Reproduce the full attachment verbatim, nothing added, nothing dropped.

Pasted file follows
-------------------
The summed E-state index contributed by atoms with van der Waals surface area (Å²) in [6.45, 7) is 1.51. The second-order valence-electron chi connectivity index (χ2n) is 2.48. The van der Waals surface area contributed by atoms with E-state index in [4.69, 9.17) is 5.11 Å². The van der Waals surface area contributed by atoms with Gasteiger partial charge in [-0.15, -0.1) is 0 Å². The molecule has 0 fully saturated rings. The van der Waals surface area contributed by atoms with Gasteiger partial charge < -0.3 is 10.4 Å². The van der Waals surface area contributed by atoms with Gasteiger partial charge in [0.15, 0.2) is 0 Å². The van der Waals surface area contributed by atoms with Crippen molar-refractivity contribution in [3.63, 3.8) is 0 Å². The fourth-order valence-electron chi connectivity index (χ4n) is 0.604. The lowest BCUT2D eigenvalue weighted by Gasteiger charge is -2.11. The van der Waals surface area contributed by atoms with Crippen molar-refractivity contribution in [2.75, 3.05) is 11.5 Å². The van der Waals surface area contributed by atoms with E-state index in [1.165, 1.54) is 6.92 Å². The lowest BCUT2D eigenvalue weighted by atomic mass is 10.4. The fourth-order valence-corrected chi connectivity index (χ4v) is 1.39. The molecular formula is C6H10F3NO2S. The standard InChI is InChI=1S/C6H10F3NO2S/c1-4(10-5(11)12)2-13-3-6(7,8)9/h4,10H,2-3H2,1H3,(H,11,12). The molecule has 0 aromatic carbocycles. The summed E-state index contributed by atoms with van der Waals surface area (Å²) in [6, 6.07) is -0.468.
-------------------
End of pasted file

The summed E-state index contributed by atoms with van der Waals surface area (Å²) in [6.45, 7) is 1.51. The second-order valence-electron chi connectivity index (χ2n) is 2.48. The van der Waals surface area contributed by atoms with E-state index in [4.69, 9.17) is 5.11 Å². The van der Waals surface area contributed by atoms with Gasteiger partial charge in [-0.15, -0.1) is 0 Å². The molecule has 0 fully saturated rings. The van der Waals surface area contributed by atoms with Gasteiger partial charge < -0.3 is 10.4 Å². The van der Waals surface area contributed by atoms with Gasteiger partial charge in [0.15, 0.2) is 0 Å². The van der Waals surface area contributed by atoms with Crippen molar-refractivity contribution in [3.63, 3.8) is 0 Å². The fourth-order valence-electron chi connectivity index (χ4n) is 0.604. The lowest BCUT2D eigenvalue weighted by Gasteiger charge is -2.11. The van der Waals surface area contributed by atoms with Crippen molar-refractivity contribution in [2.75, 3.05) is 11.5 Å². The van der Waals surface area contributed by atoms with E-state index in [1.165, 1.54) is 6.92 Å². The lowest BCUT2D eigenvalue weighted by atomic mass is 10.4. The fourth-order valence-corrected chi connectivity index (χ4v) is 1.39. The molecular formula is C6H10F3NO2S. The standard InChI is InChI=1S/C6H10F3NO2S/c1-4(10-5(11)12)2-13-3-6(7,8)9/h4,10H,2-3H2,1H3,(H,11,12). The molecule has 0 aromatic carbocycles. The summed E-state index contributed by atoms with van der Waals surface area (Å²) in [6, 6.07) is -0.468.